money has built up the great interior cities of the State. The original
impetus to their growth came from the construction of the canals,
particularly the Erie, and the railroads, when built, followed the line
that had been marked out by the canal. The railroads, however,
owing to theu' present more modern and economical handling of
fi-eignt (not to mention other methods of controlling canal traffic),
had reduced the proportion of fi-eight carried by the canals from
44 per cent of the entire tonnage carried across the State in 1868
to 5 per cent in 1898, and in grain this decrease was even more marked,
falling from 76 per cent in 1868 to 10 per cent in 1898. An interest-
ing table showing the relative proportions carried by the railroads of
New York and the New York canals, year by year, from 1854 to 1898
is shown on pages 182 and 183 of the Report of the New York Com-
mittee on Canals, 1899.

Cost and management. — From 1817 to the end of 1882, when the
tolls on the canals were abolished, the State had paid out for con-
struction and enlargement the sum of $78,685,580, and for superin-
tendence and repairs $48,399,286, and had received in tolls and other
revenues the sum of $135,418,325, leaving a net balance of income
over expenditure of $8,333,459. The profit on the Erie Canal dur-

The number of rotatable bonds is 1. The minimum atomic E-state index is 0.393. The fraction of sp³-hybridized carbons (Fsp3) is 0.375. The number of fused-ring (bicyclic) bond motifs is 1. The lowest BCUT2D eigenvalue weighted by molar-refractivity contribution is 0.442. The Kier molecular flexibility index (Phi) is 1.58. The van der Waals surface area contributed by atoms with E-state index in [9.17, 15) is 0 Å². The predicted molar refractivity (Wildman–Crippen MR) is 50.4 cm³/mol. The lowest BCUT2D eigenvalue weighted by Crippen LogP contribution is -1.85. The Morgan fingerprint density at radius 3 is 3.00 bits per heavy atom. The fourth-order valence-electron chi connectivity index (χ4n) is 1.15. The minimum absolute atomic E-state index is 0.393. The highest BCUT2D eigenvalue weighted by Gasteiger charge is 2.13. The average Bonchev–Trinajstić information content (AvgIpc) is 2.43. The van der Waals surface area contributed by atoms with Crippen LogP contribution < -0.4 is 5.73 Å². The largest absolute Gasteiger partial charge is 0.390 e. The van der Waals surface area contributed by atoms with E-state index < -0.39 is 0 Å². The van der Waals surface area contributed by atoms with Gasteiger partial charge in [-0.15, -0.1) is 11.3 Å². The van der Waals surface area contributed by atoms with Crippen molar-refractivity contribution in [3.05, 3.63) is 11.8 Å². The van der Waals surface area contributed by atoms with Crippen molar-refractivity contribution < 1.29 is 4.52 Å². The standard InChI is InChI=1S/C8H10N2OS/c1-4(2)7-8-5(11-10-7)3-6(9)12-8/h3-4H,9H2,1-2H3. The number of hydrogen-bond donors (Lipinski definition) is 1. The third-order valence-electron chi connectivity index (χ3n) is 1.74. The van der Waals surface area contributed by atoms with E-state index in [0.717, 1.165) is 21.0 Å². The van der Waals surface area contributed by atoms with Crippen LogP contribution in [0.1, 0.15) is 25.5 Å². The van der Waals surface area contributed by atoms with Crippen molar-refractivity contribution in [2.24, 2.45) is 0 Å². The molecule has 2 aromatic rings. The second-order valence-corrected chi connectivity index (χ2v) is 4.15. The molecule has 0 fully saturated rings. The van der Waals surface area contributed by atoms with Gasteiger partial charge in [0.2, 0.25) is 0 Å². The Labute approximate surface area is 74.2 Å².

ing this period was more than $42,000,000 over and above the cost
of construction and maintenance. It appears from the balance sheet
of the canals that the Champlain, Oswego, Cayuga, and Black River
canals have not been profitable in themselves, but since they form a
part of the great canal system, it is only fair to consider the system
as a whole. But the profits of the canal system of the State of
New York are not measured alone by the figures shown in the

"Report of Committee on Canals, New York, 1898, p. 31.
31673— S. Doc. 325, 60-1 15



218 REPORT ^OF THE INLAND WATERWAYS COMMISSION

balance sheet, for over and above the difference between income and
the expenditures there are to the credit of the canals the indisputable
benefits to the commerce and prosperity of the State. C^.-(Tl'QiCiOQOSQOOC^



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Online LibraryUnited States. Inland Waterways CommissionPreliminary report of the Inland Waterways Commission. Message from the President transmitting a preliminary report → online text (page 21 of 83)